Sports

Adding another chapter to a men's water polo rivalry

Stanford and USC go head-to-head for a spot in the NCAA finals

It's a men's water polo match made in heaven and, unfortunately for both participants, it comes in the national semifinals.

Top-ranked and top-seeded Stanford (19-2) meets Mountain Pacific Sports Federation rival USC at 5 p.m. Saturday for the right to advance into Sunday's national championship match.

Although the Trojans (15-5) are ranked second in the nation and own one of the two victories of the season over the Cardinal, they were seeded fourth due to a pair of losses to host Pacific (16-5) and a loss to No. 3 Pepperdine (24-7).

USC reached the semifinals with a 15-9 victory over Bucknell, which features Palo Alto grad Jared Stanley, on Thursday.

The Waves, who play UOP at 7 p.m., reached the semifinals with a 15-12 victory over UC Davis. Sacred Heart Prep grad John Claude Marco recorded eight saves for Pepperdine.

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Stanford and USC share a long, intense rivalry. They have met seven times, all since 1993, in the NCAA championship match. USC has won the past five championship meetings dating to 2003.

The Cardinal lost to USC, 9-8, in a regular-season contest and dropped last year's title match, 14-12, to the Trojans.

In a season of such parity, there is no clear favorite, though the Tigers own the home pool advantage. As Stanford found out last year, playing in the home pool means little with a national title at stake.

Stanford is 3-1 against the Final Four, edging Pacific twice by a grand total of four goals, edging Pepperine by a goal and, of course, losing to USC by a goal.

The Waves lost at Pacific 15-8 on Oct. 26 and the next day dropped a one-goal contest to the Cardinal. They also beat USC by a goal.

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The field is so well-balanced it begs the issue of expanding the tournament to include more teams as the sport grows. The nation's No. 3 team (UCLA) didn't even get an invite, a glaring example of a bracket gone awry.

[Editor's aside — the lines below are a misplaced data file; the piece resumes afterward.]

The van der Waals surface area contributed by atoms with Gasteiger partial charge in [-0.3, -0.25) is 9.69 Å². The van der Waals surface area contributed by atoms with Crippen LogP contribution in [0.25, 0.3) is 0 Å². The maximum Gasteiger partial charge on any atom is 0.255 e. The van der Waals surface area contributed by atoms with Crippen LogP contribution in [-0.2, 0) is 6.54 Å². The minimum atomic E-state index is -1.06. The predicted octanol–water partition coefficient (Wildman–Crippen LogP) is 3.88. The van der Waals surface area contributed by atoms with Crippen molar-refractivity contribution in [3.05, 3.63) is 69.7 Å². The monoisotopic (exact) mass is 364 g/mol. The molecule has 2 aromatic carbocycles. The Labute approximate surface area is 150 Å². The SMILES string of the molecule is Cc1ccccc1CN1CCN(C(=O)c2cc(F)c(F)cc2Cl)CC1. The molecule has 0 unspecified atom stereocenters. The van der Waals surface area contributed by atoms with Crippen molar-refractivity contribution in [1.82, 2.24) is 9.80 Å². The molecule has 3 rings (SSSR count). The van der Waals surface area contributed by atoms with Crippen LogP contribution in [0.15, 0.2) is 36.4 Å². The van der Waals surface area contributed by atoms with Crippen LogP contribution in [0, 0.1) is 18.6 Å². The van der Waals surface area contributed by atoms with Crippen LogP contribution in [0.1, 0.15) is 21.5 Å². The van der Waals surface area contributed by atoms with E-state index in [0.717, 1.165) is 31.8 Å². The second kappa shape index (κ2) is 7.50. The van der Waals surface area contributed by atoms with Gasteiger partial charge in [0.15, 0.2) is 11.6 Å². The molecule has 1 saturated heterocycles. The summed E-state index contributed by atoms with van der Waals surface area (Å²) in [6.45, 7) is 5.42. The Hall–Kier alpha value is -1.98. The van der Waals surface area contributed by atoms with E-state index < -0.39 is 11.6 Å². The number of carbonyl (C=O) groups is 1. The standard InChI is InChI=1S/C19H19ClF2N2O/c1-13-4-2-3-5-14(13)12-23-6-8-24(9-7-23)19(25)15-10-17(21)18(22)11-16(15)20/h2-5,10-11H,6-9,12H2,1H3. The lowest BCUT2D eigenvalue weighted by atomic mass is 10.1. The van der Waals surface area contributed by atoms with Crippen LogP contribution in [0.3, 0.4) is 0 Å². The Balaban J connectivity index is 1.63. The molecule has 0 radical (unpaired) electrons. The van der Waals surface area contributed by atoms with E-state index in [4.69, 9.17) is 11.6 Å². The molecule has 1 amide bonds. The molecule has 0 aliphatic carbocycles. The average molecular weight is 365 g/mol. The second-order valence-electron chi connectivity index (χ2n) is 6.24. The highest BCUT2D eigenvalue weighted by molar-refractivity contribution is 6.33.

The final weekend still includes four of the top five ranked teams and as many as 14 teams had a legitimate chance to reach the tournament entering their respective conference tournaments. That's a nice bottom line for the sport.

Stanford redshirt junior Ben Hallock won his second straight MPSF Player of the Year Award this season. He led the conference in goals scored with 66, goals per game at 3.330 and ranks fourth in points per game at 3.45. The youngest member of the 2016 U.S. Olympic team that competed in Rio, Hallock ranks eighth on Stanford's career list for goals scored with 188.

Stanford led all conference schools with seven All-MPSF picks. Hallock, senior attacker Bennett Williams, junior attacker Tyler Abramson and senior Andrew Chun made the first team, while sophomore 2M AJ Rossman made the second team and sophomore Quinn Woodhead and senior Dylan Woodhead earned honorable mention.

Abramson ranks first in the MPSF in points with 85, first in points per game with 4.25, second in goals with 57 and third in assists with 28.

Williams ranks fourth in goals per game at 2.35 and sprints (21-4), fifth in goals with 47 and points per game with 3.35, sixth in points with 67.